Neoliberalism, Or Who Cares What David Brooks Says About Liberals?

While I discussed liberals today from the context of similarities to and differences from libertarians, the liberal blogosphere is spending the day discussing liberalism from the context of the ideas of David Brooks. I initially didn’t bother commenting on his column from yesterday, considering that David Brooks is hardly the one whose definitions of liberal groups are very meaningful, but it is getting harder to ignore this column with all the attention being paid to it. Brooks wrote:

On policy matters, the neoliberals were liberal but not too liberal. They rejected interest-group politics and were suspicious of brain-dead unions. They tended to be hawkish on foreign policy, positive about capitalism, reformist when it came to the welfare state, and urbane but not militant on feminism and other social issues.The neoliberal movement begat politicians like Paul Tsongas, Al Gore (the 1980s and ’90s version) and Bill Clinton. It also set the tone for mainstream American journalism. Today, you can’t swing an ax in a major American newsroom without hitting six people who used to work at The New Republic or The Washington Monthly. Influenced by their sensibility, many major news organizations became neoliberal institutions, whether they knew it or not…

Kevin Drum, who is actually older than most bloggers, says the difference is generational. Klein’s mind-set, he says, was formed in the 1970s and 1980s, but “like most lefty bloggers, I only started following politics in a serious way in the late ’90s.” Drum says he’s reacting to Ken Starr, the Florida ballot fight, the Bush tax cuts, the K Street Project and the war in Iraq.

Drum and his cohort don’t want a neoliberal movement that moderates and reforms. They want a Democratic Party that fights. Their tone is much more confrontational. They want to read articles that affirm their anger. They are also further to the left, driven there by Iraq on foreign policy matters and by wage stagnation on economic matters…

Over all, what’s happening is this: The left, which has the momentum, is growing more uniform and coming to look more like its old, pre-neoliberal self. The right is growing more fractious. And many of those who were semiaffiliated with one party or another are drifting off to independent-land. (The Economist, their magazine, now has over 500,000 American readers – more than all the major liberal magazines combined.)

Neoliberalism had a good, interesting run – while it lasted.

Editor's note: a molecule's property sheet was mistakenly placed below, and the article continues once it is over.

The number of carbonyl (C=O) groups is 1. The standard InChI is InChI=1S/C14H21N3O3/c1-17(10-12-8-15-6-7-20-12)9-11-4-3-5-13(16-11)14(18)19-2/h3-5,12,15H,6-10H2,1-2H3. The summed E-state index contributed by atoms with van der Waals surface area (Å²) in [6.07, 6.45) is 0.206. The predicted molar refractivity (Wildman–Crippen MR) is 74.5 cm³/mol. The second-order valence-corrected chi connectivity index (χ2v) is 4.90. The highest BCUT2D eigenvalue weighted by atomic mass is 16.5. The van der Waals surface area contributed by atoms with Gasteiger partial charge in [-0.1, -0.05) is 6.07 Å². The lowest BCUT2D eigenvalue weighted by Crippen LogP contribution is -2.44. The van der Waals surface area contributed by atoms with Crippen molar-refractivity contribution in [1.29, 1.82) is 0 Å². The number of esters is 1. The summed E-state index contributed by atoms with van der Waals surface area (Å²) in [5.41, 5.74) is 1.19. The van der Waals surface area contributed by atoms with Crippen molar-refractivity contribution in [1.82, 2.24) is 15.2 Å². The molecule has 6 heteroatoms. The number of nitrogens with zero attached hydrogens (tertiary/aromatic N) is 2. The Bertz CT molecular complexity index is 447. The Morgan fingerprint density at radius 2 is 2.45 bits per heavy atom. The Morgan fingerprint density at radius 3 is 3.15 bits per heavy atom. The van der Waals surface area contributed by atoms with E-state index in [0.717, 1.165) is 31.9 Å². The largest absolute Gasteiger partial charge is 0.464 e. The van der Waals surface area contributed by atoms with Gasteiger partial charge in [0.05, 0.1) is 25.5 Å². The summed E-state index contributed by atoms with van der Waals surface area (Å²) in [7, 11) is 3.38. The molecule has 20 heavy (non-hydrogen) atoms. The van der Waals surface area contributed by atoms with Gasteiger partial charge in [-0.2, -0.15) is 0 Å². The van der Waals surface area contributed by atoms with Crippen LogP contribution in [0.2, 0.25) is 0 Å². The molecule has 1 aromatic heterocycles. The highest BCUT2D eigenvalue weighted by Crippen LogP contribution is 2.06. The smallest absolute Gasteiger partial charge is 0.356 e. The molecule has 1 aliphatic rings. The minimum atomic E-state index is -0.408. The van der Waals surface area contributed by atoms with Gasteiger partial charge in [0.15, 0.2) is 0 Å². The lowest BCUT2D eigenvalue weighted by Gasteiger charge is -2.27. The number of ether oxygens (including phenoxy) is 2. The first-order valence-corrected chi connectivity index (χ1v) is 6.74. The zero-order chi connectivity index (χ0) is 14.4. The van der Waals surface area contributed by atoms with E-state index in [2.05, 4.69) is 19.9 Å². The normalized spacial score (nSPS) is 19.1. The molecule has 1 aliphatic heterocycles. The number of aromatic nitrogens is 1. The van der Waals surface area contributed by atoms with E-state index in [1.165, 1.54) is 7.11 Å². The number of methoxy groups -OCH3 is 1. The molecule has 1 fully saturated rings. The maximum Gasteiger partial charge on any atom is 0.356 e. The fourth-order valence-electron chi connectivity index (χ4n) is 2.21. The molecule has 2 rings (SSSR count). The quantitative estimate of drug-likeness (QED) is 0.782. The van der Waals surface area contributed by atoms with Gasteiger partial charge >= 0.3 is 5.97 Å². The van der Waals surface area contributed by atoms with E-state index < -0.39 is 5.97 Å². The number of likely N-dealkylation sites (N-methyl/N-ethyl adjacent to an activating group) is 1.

It is not that neoliberalism has vanished, but that the differences of opinion in the 1990’s differ from those of today. The neoliberal ideas such as rejecting interest group politics, support of a market economy, and fiscal responsibility have become the mainstream views among liberals.

The war has also redefined what is moderate versus more extreme liberalism, or at least it did until opposition to the war became the majority view in this country. The DLC lost influence among liberals for its support for the war, but many people initially associated with the DLC have moved on, while retaining other aspects of neoliberalism. Howard Dean, for example, was transformed from a moderate DLC Governor to someone viewed as more liberal due to his views on the war, but he still retains his fiscal conservativism.

Perhaps what Brooks really objects to is the change in attitude. Under Clinton Republicans controlled Congress and compromise appeared to be the best solution. However, Republicans showed no interest in compromise or bipartisan government. This leaves liberals as having no choice but to be more confrontational compared to the right.

More posts on David Brooks

Further discussion of this column from Matthew Yglesias, Kevin Drum, Steve Benen, Joe Klein, Ben Adler, Jonathan Cohn, and Ezra Klein.

Update: Still further discussion from Roger Smith (who linked back here at Huffington Post), Paul Glastis, and The American Street

Liberals and Libertarians Might Agree on Tolerating Government After All

When I and others have discussed the idea of a fusion of libertarian and liberal ideas there have been supporters and detractors both among libertarians and liberals. This is largely because of the variety of beliefs in both groups. An article by Tyler Cohen at Cato Unbound provides further evidence that there can be areas of common ground between libertarians and liberals.